HUNDREDS of diehard rugby fans and families turned up at Cuvu Village in Nadroga last Saturday to pay their last respects to a rugby legend, an icon, and a hero in Rupeni Qaraniqio.
The former Fiji rugby skipper was Fiji's number one openside flanker for several years and earned the respect of many rugby men who gave him the nickname of 'Spoiler' while he was 'Quran' to teammates and close friends.
He emerged during one of the golden eras of Fiji rugby, where they beat the touring Lions, came close to toppling the All Blacks, Maoris, England, France, Ireland, Italy and Australia and whipped Tonga and Samoa in rugby Tests.
Apart from that, he was the guy with the soiled hands in the engine room when Nadroga ruled the roost, remaining unbeaten and holding the Farebrother-Sullivan Trophy for nine long years.
Those nine years spanned the peak of his rugby career and while there were other heroes in the star-studded side, he was outstanding, like the paladin of King Arthur's knights.
Fiji Rugby Union president and former teammate Ratu Isikeli Tasere in his eulogy, desctribed Qaraniqio in the Nadroga dialect as a tohiri tahila, meaning he stood out from the host of other heroes because of his consistency when he represented his province and his country.
The highlight of his career was when he played flanker for the Fiji team that tamed the British Lions at Buckhurst Park in 1977. Before that, he featured in another close battle with New Zealand All Blacks and also Australia.
He played number eight in the famous Nadroga side that lost to the New Zealand All Blacks 14-6 in 1980 at Churchill Park.
While many only knew him through his exploits on the rugby field, they came to know of what made him the man he was during the church service.
He was a chief in his own right, the leader of the tokatoka Nakabasi, the warlord in the mataqali Nakuruvarua and Yavusa Louvatu.
While he was from the chiefly family of Nakuruvarua, he had maternal links with the warrior clan of Vuniniudamu in Voua Village.
Speaking from the maternal side, Levani Ribihewa said Qaraniqio had a warrior's blood in him and that was why he was tough and uncompromising.
His maternal ancestors were war heroes and responsible for the many victory battles in the old days for the Kalevu.
Teammates who attended the funeral included Ravuama Latilevu and Lautoka's Watisoni Nasalo who played first-five when they almost beat the All Blacks 14-13 at Buckhurst Park in 1974. Also there was retired schoolteacher, rugby player and Fijian newspaper editor from Beqa, Samisoni Bolatagici. Other former teammates included Meli Nasauravua, Jo Green Rayawa, Tevita Makutu and current national lock Sekonaia Kalou.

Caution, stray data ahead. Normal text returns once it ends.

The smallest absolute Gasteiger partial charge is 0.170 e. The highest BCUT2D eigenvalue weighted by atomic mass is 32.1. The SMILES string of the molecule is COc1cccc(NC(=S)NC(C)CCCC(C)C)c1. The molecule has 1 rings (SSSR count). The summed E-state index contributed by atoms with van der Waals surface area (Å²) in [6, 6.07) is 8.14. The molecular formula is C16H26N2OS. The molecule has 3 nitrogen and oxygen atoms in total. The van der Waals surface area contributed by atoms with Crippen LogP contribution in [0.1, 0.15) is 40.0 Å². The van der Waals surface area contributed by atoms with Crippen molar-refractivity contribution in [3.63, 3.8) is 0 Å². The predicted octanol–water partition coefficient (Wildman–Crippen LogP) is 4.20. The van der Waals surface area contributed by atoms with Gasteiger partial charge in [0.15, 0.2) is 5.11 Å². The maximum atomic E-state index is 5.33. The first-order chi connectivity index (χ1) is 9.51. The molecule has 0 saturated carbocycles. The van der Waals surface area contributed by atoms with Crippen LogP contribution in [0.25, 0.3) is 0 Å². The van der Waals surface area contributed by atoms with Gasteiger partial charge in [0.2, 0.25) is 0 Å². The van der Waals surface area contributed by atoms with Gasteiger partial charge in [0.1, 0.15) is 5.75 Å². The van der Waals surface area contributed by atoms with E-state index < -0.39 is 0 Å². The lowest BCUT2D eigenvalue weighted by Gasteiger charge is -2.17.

In his eulogy, speaking for the chiefly Nakuruvarua clan at the church service, Ratu Orisi Lalabalavu highlighted Qaraniqio's tough upbringing as a cane farmer having been a product of the Drasa Training Farm.
The institute trained hundreds of farmers in the cane belt and sent them back to the villages having a high success rate as far as producing productive Fijians.
The school has long closed and Qaraniqio was of the last special breed of farmers and only a handful may still exist in villages in the west.
They were disciplined like soldiers, always punctual, clean-shaven and often seen in leading roles of society because of their Drasa upbringing.
"He was a hardworking farmer (E hila na dauseisei)," Ratu Orisi repeatedly stressed.
In his prime, he cut a prominent figure with the 70s fashion of broad sideburns and bushy moustache, a straw hat made of coconut leaves with his cane knife going or coming back from the farm daily.
Longtime referee, former player and administrator Sitiveni Kunaika said Qaraniqio was not only, tough and fit he was also known as a skillful player.
He was of the old calibre of openside flankers who thrived because of their support play.
He threw dummies and set up outside players like a centre three-quarter and his cover defence spoiled the attacking moves of the opposition.
Kunaika remembers a Farebrother-Sullivan match against Suva when several Suva attackers following a high kick found Qaraniqio isolated in deep cover near his tryline.
Cool and collected he gathered the ball and then threw a dummy to the wing on the sideline.